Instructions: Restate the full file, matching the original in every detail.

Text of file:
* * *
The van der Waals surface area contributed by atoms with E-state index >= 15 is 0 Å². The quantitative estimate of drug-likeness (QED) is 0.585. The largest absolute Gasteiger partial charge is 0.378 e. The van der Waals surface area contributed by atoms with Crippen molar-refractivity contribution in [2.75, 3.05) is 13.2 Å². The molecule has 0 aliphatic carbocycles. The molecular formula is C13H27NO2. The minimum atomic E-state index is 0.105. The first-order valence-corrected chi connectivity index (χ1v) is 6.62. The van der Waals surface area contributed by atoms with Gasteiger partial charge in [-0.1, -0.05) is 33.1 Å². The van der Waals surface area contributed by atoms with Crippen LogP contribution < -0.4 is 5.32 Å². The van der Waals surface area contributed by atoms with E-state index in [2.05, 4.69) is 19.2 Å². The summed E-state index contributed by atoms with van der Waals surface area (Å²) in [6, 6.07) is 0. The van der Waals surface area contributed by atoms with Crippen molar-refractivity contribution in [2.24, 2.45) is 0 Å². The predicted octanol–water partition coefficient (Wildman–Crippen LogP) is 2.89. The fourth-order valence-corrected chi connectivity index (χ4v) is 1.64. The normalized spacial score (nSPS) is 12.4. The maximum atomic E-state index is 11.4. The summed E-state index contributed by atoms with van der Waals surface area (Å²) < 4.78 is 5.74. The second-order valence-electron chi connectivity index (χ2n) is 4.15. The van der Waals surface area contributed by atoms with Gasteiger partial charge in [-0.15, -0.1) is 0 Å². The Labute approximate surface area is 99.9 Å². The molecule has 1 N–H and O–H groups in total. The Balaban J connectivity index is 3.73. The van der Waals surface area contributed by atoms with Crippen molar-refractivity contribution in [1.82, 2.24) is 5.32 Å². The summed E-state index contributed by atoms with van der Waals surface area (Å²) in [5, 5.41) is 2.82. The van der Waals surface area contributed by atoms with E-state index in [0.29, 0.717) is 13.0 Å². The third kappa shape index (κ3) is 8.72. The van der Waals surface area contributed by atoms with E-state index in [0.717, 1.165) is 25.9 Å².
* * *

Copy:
The van der Waals surface area contributed by atoms with E-state index >= 15 is 0 Å². The quantitative estimate of drug-likeness (QED) is 0.585. The largest absolute Gasteiger partial charge is 0.378 e. The van der Waals surface area contributed by atoms with Crippen molar-refractivity contribution in [2.75, 3.05) is 13.2 Å². The molecule has 0 aliphatic carbocycles. The molecular formula is C13H27NO2. The minimum atomic E-state index is 0.105. The first-order valence-corrected chi connectivity index (χ1v) is 6.62. The van der Waals surface area contributed by atoms with Gasteiger partial charge in [-0.1, -0.05) is 33.1 Å². The van der Waals surface area contributed by atoms with Crippen LogP contribution < -0.4 is 5.32 Å². The van der Waals surface area contributed by atoms with E-state index in [2.05, 4.69) is 19.2 Å². The summed E-state index contributed by atoms with van der Waals surface area (Å²) in [6, 6.07) is 0. The van der Waals surface area contributed by atoms with Crippen molar-refractivity contribution in [2.24, 2.45) is 0 Å². The predicted octanol–water partition coefficient (Wildman–Crippen LogP) is 2.89. The fourth-order valence-corrected chi connectivity index (χ4v) is 1.64. The normalized spacial score (nSPS) is 12.4. The maximum atomic E-state index is 11.4. The summed E-state index contributed by atoms with van der Waals surface area (Å²) < 4.78 is 5.74. The second-order valence-electron chi connectivity index (χ2n) is 4.15. The van der Waals surface area contributed by atoms with Gasteiger partial charge in [-0.15, -0.1) is 0 Å². The Labute approximate surface area is 99.9 Å². The molecule has 1 N–H and O–H groups in total. The Balaban J connectivity index is 3.73. The van der Waals surface area contributed by atoms with Crippen molar-refractivity contribution in [1.82, 2.24) is 5.32 Å². The summed E-state index contributed by atoms with van der Waals surface area (Å²) in [5, 5.41) is 2.82. The van der Waals surface area contributed by atoms with E-state index in [0.29, 0.717) is 13.0 Å². The third kappa shape index (κ3) is 8.72. The van der Waals surface area contributed by atoms with E-state index in [0.717, 1.165) is 25.9 Å².